It gets worse. The Fed is not just targeting a near-zero rate for short-term securities that is far below the current level of inflation, it is all but ensuring that the rate on short-term securities will continue to be far below the rate of inflation for at least the next two years—and possibly for as far as the eye can see. The market is in full agreement: the implied yield on 3-mo. LIBOR two years from now is 0.8%, which implies about 2 Fed tightenings in the interim. In fact, the entire Treasury yield curve, from 1 day out to 30 years, falls well below the current rate of inflation. The TIPS market provides further proof that interest rates are expected to be below the level of inflation for as far as the eye can see: 5-yr real TIPS yields are -1.6%, 10-yr real yields are -0.9%, and 30-yr real yields are -0.2%.

Who wants to hold Treasuries that will produce negative real returns for a lifetime? Who wants to hold cash that will lose up to 8% of its value in the next year? The longer real yields remain negative, the more the incentive to reduce one's holdings of cash and other "risk-free" securities, and the more the incentive to increase one's holdings of "stuff" that will on average appreciate by the rate of inflation. 

Economics is all about scarcity and incentives. Today the incentives are powerfully lined up to fuel a cycle of rising inflation. People respond to incentives, and they are voting with their feet. That's why the prices of things are rising, and that's why rising inflation is very unlikely to be a transient problem. Unless, of course, the Fed reverses course and begins jacking up short-term interest rates in a BIG way. Which in today's political environment seems unlikely. 


Andrew said...

Thank-you Scott;

I can't help to think that on a fundamental level, the problem in Argentina
must have some how involved the amount of work that people did.

My own belief is that if a society is working efficiently, then they will prosper.
If they are not working efficiently, then chaos.
The "system" needs to ensure work is accomplished efficiently.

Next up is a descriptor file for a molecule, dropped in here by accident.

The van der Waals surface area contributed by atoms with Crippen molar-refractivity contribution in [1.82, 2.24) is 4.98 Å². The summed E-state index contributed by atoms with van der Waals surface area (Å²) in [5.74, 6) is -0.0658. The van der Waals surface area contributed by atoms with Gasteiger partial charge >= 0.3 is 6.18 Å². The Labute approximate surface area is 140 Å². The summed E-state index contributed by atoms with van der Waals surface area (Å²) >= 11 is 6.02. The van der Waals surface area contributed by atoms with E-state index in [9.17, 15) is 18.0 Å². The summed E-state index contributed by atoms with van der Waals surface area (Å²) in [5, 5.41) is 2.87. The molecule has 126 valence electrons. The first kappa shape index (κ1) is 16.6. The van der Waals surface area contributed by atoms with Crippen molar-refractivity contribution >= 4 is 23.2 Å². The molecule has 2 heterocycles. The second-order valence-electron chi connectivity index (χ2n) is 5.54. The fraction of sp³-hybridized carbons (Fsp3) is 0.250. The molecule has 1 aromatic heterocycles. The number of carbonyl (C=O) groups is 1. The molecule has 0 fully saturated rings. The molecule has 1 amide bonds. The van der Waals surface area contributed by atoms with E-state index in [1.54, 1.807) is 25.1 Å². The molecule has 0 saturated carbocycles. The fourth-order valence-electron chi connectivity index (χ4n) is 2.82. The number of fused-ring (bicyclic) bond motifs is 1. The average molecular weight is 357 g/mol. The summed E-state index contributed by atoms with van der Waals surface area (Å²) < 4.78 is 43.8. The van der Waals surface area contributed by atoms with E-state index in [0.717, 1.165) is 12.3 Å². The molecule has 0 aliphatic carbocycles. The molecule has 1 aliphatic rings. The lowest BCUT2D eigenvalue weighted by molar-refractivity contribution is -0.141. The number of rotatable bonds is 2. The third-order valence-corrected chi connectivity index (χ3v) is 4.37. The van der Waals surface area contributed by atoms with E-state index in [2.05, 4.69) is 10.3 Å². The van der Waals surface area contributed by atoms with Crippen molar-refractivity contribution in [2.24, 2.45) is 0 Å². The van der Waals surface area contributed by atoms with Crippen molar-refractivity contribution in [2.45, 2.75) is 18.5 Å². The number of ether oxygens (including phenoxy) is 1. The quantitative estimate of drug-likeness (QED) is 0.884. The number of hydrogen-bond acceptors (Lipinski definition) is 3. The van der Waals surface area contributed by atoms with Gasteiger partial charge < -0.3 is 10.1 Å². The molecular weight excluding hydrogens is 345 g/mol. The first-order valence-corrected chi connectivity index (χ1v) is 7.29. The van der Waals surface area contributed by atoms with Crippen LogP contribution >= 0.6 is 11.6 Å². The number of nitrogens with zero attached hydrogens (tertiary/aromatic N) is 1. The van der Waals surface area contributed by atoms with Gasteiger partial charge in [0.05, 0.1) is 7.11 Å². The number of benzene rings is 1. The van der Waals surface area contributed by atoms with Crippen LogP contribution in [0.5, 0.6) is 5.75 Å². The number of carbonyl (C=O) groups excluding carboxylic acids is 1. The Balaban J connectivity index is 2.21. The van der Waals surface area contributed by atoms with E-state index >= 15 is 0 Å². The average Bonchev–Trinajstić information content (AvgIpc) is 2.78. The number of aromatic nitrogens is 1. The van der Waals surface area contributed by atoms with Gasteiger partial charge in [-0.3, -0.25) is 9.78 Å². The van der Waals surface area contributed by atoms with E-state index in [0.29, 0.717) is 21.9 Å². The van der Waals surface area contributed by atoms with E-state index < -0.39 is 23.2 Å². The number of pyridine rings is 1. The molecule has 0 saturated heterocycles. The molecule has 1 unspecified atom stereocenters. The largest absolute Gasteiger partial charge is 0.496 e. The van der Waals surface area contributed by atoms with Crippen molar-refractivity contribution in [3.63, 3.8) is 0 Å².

I can understand the hoarding in response to hyper inflation.
However, wasn't there some how a dis-incentive to work too?

Scott Grannis said...

Argentina’s economy is notoriously inefficient. GDP per capital is an order of magnitude less than that of the US. There are numerous reasons: endemic public sector corruption and a chronic lack of investment arguably top the list. But high and volatile inflation over the years and decades is a factor as well, since inflation is corrosive of stability and trust and investment. After years of disruptive policies (mostly of the very left-wing variety) it is no wonder that people’s incentive to work has been dulled. But as I see it, the causation flows from bad policies to a subsequent lack of productivity, not the other way around.

And in any event, it is a proven fact that the central bank engages in massive money printing. For most of the past decade the money supply in Argentina has increased by more than 30% per year on average. No amount of efficiency and work ethic can alter that fact, nor can it overcome the sheer volume of money printing.

Christian S. Herzeca, Esq. said...


I want to follow up generally on Andrew's point ("The "system" needs to ensure work is accomplished efficiently.").

I have faith that the American economy will continue to prosper notwithstanding excessive government deficit spending and entitlement growth largely because of the efficiency and competitiveness of American enterprise. This seems to me to be largely a cultural issue that has held intact during most of American history since its founding. Generations enjoyed higher standards of living that their preceding generation, and social mobility existed together with the prospect that an improved standard of living was obtainable. what seems to me to be the biggest risk to this American success story is not so much a money suppy and demand issue as it is a cultural issue, with the emergence of CRT and democratic socialist policies. Merit is not as highly regarded as it was when I was young. it is now queried as a manifestation of privilege. achievement is no longer viewed as enviable since it leaves in its wake victims, for whom achievers are at fault. our schools and universities have espoused wokism, for lack of a better word, to an extent that I find unfathomable, but this trend has the potential to not only diminish educational achievement in our schools, but impair the efficiency and excellence of the American economy in a way that will overshadow an inflationary growth rate of M2. I have seen George Will dismiss wokism as a cultural trend that will play itself out. I can only hope that he will be right.

Johnny Bee Dawg said...

Lets see what happens when Joe stops paying people to sit on the couch instead of drive gasoline and meat trucks.
Supply chain issues will smooth after this Fall. Truck drivers will return to work, and start delivering again one day.

Every single new policy and policy threat of the past 8 months, on the margin, has the real effect of hobbling growth, and creating artificial shortages, inefficiencies and price spikes. All these bad effects are currently being masked completely by the Fed accommodating like mad in "crisis mode", and the economy re-opening from the artificial imposed unconstitutional shut downs. The US looks like Alred E. Neumann's moron face: "What, me worry?" Happy as a clam as "confidence" is back, bay-bee!

After the Fed calms down, and the massive GDP rebound has played out, we will go back to fighting the long term deflationary effects of Marxist policy, and the general lawlessness of our government. We have been fighting this for many years. All this "confidence" will disappear once the Fed stops propping up Uncle Joe.